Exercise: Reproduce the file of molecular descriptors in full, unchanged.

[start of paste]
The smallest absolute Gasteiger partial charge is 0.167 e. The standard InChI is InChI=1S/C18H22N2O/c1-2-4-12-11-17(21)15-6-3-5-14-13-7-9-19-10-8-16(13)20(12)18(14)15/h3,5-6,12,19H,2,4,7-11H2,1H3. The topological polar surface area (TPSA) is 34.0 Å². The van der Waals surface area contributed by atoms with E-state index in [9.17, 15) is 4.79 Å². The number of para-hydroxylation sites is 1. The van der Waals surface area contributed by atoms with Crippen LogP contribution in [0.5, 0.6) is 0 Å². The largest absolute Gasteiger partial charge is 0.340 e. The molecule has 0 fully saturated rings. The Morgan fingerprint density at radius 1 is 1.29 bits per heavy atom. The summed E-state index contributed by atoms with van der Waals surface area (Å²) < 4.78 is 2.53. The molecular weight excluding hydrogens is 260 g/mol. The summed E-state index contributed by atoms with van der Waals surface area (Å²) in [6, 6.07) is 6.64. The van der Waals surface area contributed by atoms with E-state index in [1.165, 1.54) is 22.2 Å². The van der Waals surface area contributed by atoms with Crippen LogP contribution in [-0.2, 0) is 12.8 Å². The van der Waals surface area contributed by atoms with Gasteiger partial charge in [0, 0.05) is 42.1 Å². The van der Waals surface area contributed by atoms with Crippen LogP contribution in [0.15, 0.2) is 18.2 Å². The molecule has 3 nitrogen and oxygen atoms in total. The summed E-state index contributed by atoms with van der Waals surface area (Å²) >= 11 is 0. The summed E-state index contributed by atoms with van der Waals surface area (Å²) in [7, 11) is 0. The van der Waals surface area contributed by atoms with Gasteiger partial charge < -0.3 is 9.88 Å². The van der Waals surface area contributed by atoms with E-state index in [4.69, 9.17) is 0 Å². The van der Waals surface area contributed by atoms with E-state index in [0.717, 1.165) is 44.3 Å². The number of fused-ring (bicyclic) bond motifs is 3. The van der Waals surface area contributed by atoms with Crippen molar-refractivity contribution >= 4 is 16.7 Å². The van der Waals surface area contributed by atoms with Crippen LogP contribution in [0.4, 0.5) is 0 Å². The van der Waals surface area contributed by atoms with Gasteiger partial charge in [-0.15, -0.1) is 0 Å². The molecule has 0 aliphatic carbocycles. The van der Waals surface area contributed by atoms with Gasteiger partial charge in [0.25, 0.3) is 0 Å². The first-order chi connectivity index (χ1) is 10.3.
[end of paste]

The smallest absolute Gasteiger partial charge is 0.167 e. The standard InChI is InChI=1S/C18H22N2O/c1-2-4-12-11-17(21)15-6-3-5-14-13-7-9-19-10-8-16(13)20(12)18(14)15/h3,5-6,12,19H,2,4,7-11H2,1H3. The topological polar surface area (TPSA) is 34.0 Å². The van der Waals surface area contributed by atoms with E-state index in [9.17, 15) is 4.79 Å². The number of para-hydroxylation sites is 1. The van der Waals surface area contributed by atoms with Crippen LogP contribution in [0.5, 0.6) is 0 Å². The largest absolute Gasteiger partial charge is 0.340 e. The molecule has 0 fully saturated rings. The Morgan fingerprint density at radius 1 is 1.29 bits per heavy atom. The summed E-state index contributed by atoms with van der Waals surface area (Å²) < 4.78 is 2.53. The molecular weight excluding hydrogens is 260 g/mol. The summed E-state index contributed by atoms with van der Waals surface area (Å²) in [6, 6.07) is 6.64. The van der Waals surface area contributed by atoms with E-state index in [1.165, 1.54) is 22.2 Å². The van der Waals surface area contributed by atoms with Crippen LogP contribution in [-0.2, 0) is 12.8 Å². The van der Waals surface area contributed by atoms with Gasteiger partial charge in [0, 0.05) is 42.1 Å². The van der Waals surface area contributed by atoms with Crippen LogP contribution in [0.15, 0.2) is 18.2 Å². The molecule has 3 nitrogen and oxygen atoms in total. The summed E-state index contributed by atoms with van der Waals surface area (Å²) >= 11 is 0. The summed E-state index contributed by atoms with van der Waals surface area (Å²) in [7, 11) is 0. The van der Waals surface area contributed by atoms with Gasteiger partial charge < -0.3 is 9.88 Å². The van der Waals surface area contributed by atoms with E-state index in [4.69, 9.17) is 0 Å². The van der Waals surface area contributed by atoms with E-state index in [0.717, 1.165) is 44.3 Å². The number of fused-ring (bicyclic) bond motifs is 3. The van der Waals surface area contributed by atoms with Crippen molar-refractivity contribution >= 4 is 16.7 Å². The van der Waals surface area contributed by atoms with Crippen LogP contribution in [0.4, 0.5) is 0 Å². The van der Waals surface area contributed by atoms with Gasteiger partial charge in [-0.15, -0.1) is 0 Å². The molecule has 0 aliphatic carbocycles. The van der Waals surface area contributed by atoms with Gasteiger partial charge in [0.25, 0.3) is 0 Å². The first-order chi connectivity index (χ1) is 10.3.